By Rebecca Gates
Rehearsal for George Saunders reading.
George Saunders visited Cal Poly in September 2017 for a reading of his Man Booker Prize-winning novel Lincoln in the Bardo. Saunders is known primarily for his satirical and biting short stories that often appear in the pages of The New Yorker, but his first novel demonstrates his more emotionally stirring side. In this critically acclaimed novel, he mixes historical accounts and fictional creations to explore the Civil War period through the eyes of a grieving president and an unconventional crew of ghosts. The evening began with a short explanation by Saunders of his creative process in the formulation of the novel, followed by the reading and a Q&A session.
The event was hosted by Cal Poly Arts and the Foundation for San Luis Obispo County Public Libraries, but Dr. Kathryn Rummell, English Department Chair, took the opportunity to contact Saunders to see if he needed any additional support from the English Department for the reading. Saunders enlisted the help of five current and former English faculty members to read a section of his novel, bringing the story to life for the eager attendees. Readers included Mark Roberts, Lisa Coffman, Ryan Hatch, Kathryn Rummell and Carol MacCurdy. Although the novel represents a more serious turn for a typically comedic writer, Saunders balanced humor and pathos within both the reading and his commentary.
Discussing the experience of reading with Saunders on stage, Hatch explained, “I just tried to find a way to speak the text clearly and simply, in a way that supported the emotional stakes of the scene.” Hatch and all the readers delivered a compelling and strong performance alongside Saunders, who read the part of the grieving Lincoln.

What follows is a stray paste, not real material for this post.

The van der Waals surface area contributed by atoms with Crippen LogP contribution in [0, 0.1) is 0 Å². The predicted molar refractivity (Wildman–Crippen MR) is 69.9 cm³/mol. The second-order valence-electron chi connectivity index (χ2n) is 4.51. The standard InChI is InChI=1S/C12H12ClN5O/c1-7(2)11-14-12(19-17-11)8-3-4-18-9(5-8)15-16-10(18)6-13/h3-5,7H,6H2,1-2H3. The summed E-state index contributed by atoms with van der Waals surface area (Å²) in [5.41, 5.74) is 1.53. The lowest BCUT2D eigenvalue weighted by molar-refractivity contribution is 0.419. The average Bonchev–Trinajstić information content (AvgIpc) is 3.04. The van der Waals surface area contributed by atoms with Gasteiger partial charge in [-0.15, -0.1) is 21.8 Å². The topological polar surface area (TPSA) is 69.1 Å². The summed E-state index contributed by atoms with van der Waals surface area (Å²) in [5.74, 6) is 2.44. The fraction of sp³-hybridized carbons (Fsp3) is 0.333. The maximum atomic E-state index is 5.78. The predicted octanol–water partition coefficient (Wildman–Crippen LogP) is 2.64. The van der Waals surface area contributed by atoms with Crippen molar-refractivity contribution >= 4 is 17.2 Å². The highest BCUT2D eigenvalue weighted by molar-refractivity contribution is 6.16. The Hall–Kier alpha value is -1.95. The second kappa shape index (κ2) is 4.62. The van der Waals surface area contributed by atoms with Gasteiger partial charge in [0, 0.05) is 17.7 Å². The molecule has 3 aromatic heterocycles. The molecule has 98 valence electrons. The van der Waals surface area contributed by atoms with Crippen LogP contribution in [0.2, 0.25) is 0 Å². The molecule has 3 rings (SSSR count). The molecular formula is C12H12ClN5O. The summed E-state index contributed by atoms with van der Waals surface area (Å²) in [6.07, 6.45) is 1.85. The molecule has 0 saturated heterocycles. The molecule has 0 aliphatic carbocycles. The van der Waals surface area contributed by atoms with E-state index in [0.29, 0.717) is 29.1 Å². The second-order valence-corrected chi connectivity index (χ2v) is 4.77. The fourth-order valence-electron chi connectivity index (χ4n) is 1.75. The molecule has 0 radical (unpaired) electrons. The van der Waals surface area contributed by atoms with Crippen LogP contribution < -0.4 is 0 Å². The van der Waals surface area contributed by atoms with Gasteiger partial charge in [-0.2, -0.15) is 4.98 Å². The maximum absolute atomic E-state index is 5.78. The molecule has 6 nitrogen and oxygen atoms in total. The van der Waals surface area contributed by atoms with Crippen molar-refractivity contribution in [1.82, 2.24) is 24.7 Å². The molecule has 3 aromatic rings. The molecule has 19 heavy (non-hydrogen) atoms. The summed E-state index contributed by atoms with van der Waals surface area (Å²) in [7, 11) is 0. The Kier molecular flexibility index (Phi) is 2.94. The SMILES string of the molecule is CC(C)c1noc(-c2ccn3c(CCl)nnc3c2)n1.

With Saunders's comedic anecdotes, inspiring artistic ability, and sage words of advice, the event was a hit for both students and faculty. Dr. Sophia Forster, an Associate Professor specializing in nineteenth-century American literature, expressed a keen interest in the novel, especially since the historical aspects of Lincoln in the Bardo fit nicely within her field of study. In addition to her newly-found interest in Saunders’ book, Forster also expressed a pride in her fellow faculty members’ performances and appreciated their efforts, commenting, “seeing them on stage reminded me that part of our job as an English department is to help create a community of readers beyond the university setting.”
Despy Boutris, a fourth-year English major, attested that the reading piqued her interest in this unique novel, adding “I can't wait to get lost in the book when I have chance.” Many people who may not have had the chance to encounter Saunders felt a similar excitement about diving into Lincoln in the Bardo. Zoe Magno, another student of literature, was particularly inspired by Saunders’s advice during the Q&A about the apprehension a writer feels when pursuing an idea for a story. “You have to approach the idea knowing it already knows what it's going to be, so you have to familiarize yourself with that idea and learn its secrets,” she recalled him saying. In his stories, Saunders displays the effectiveness of his creative process and mindset, encouraging new writers with his dedication to the craft. Lincoln in the Bardo proves the versatility in genre that Saunders commands, opening up his brilliance to a wider sphere of readers. Saunders left the audience delighted and inspired by his words and stories.